2 Receptacles on 1, 240V circuit

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  #1  
Old 02-09-13, 04:59 AM
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2 Receptacles on 1, 240V circuit

I currently have a 240 V circuit dedicated to a NEMA 10-30 receptacle for a 24 V dryer, with a 30 Amp breaker. I want to add a NEMA 6-50 receptacle for a 48 amp kiln to the same circuit because I have no more room in my panel for a seperate circuit. If I switched out the 30 Amp breaker with a 60 amp breaker and ran a 6 gauge wire from the breaker to the 6-50, how would I reconnect the 10-30 to the circuit? (The 10-30 is currently connected to the panel with an 8 gauge, would I have to replace that wire to match the 6 gauge feeding the 6-50?)

I won't be running both devices at the same time.

Thanks!
Kyle
 
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Old 02-09-13, 05:21 AM
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Welcome to the forums! You can't mix apples and pears except in salad. You can't protect the dryer with a 60 amp breaker, and you can't protect the kiln with a 30 amp breaker. Your best bet would be to either replace single breakers with tandem breakers to give you the space in the panel for the additional breaker, or run a subpanel off your main panel to handle the excess. Door #1 would be the first choice. Maybe you can post a picture of your panel and door so we can see what you have. Better information will surely come from that.
 
  #3  
Old 02-09-13, 08:40 AM
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I just took some photos, but they are not so great because the blizzard knocked out my power.
I would definitely prefer consolidating four 15 amp breakers into two tandems, and then having a dedicated 240 V 60 amp line. In case you can't see the breakers, here is the layout :
Left
1540 (takes up 2 slots)
60 (takes up 2 slots)
15
30 (takes up 2 slots)
20/20 (tandem)
20/20 (tandem)

Right
20 (takes up 2 slots)
15
15
20
15
20/20 (tandem)
15
15
15
- I can't upload the photo from my iPhone and I don't have access to a desktop, so the description will have to do for now. It's a 100 amp residential service. I don't think there will be a problem amp-wise as long as I don't use the ranger or dryer while using the kiln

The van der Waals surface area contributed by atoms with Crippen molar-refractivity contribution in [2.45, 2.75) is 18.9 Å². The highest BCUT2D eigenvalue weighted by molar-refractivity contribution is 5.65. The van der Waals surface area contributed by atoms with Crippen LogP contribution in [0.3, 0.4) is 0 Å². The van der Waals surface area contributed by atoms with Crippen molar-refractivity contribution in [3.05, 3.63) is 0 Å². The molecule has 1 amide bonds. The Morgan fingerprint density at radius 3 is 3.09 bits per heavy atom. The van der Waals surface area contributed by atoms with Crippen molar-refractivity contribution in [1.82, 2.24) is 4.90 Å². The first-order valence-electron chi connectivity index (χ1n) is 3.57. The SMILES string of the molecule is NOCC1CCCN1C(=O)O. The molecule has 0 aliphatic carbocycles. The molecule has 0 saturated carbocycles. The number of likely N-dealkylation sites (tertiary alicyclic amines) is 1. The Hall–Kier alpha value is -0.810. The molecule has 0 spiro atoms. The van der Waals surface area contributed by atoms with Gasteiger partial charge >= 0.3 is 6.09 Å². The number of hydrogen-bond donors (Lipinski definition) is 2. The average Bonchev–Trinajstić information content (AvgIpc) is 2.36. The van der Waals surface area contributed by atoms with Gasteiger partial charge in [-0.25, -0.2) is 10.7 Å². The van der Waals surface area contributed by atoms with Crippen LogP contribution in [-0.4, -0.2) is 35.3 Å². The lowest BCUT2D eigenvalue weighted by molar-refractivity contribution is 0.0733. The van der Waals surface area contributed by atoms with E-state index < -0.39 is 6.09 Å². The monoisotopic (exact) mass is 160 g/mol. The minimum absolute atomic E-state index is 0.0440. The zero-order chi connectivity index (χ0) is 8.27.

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Old 02-09-13, 11:22 AM
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You definitely need separate circuits for the dryer and the kiln. One option would be to replace the 2-pole breaker with one large enough to feed a small subpanel, and then run the dryer and kiln circuits out of that.
 
  #5  
Old 02-09-13, 01:41 PM
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I want to add a NEMA 6-50 receptacle for a 48 amp kiln
I wouldn't advise putting a 48 amp load protected by a 60 amp breaker on a 50 amp receptacle.
 
  #6  
Old 02-09-13, 02:16 PM
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Is a subpanel a DIY project?

With regards to the receptacle, the kiln manufacturer makes the kiln with a 6-50 plug, so apparently it shouldn't be a problem. The manufacturer specifies that a 60 amp breaker and 6/3 is the appropriate set up.

Why exactly can't there be two 240 V receptacles on one circuit? I've read this is possible. As long as the line can service each applicant alone, wouldn't it not be a problem to just only use one of the appliances at at any given time? The dryer needs 24 V and the kiln 48. With two receptacles, 6/3 wire, and a 60 A breaker, would that suffice for either applicant running by itself?

thanks for your responses!
 
  #7  
Old 02-09-13, 02:38 PM
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As previously written the dryer can't be protected by a 60 amp breaker and the kiln won't run on the 30 amp breaker needed to protect the dryer.
  • Replace the #10 cable with #6.
  • Install a 60 amp breaker in the main panel.
  • Install a subpanel near the dryer.
  • Put a 30 amp and 60 amp breaker in the subpanel.
  • Run cables to each receptacle from their respective breakers.
You would have to remember not to use both at the same time.
And yes a subpanel is a DIY project, especially this way, but you could do one next to the main and run a new cable just for the kiln.
 

Last edited by ray2047; 02-10-13 at 12:36 AM.
  #8  
Old 02-09-13, 09:35 PM
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If you run one cable to a location near the dryer and kiln, that would allow the breaker for the dryer to be moved there, freeing up a 2-pole space in the main panel for the breaker that would protect the subpanel.

It also appears, on reflection, that there is one full-height slot available in the main panel now, and that there are seven 15A full-height breakers in it. If so, replacing four of the 15A full-height breakers with two 15A tandem breakers should free up one more slot, and allow a new 240V breaker to be installed there for the kiln.
Just thinkin',
 

Last edited by Nashkat1; 02-09-13 at 10:28 PM.
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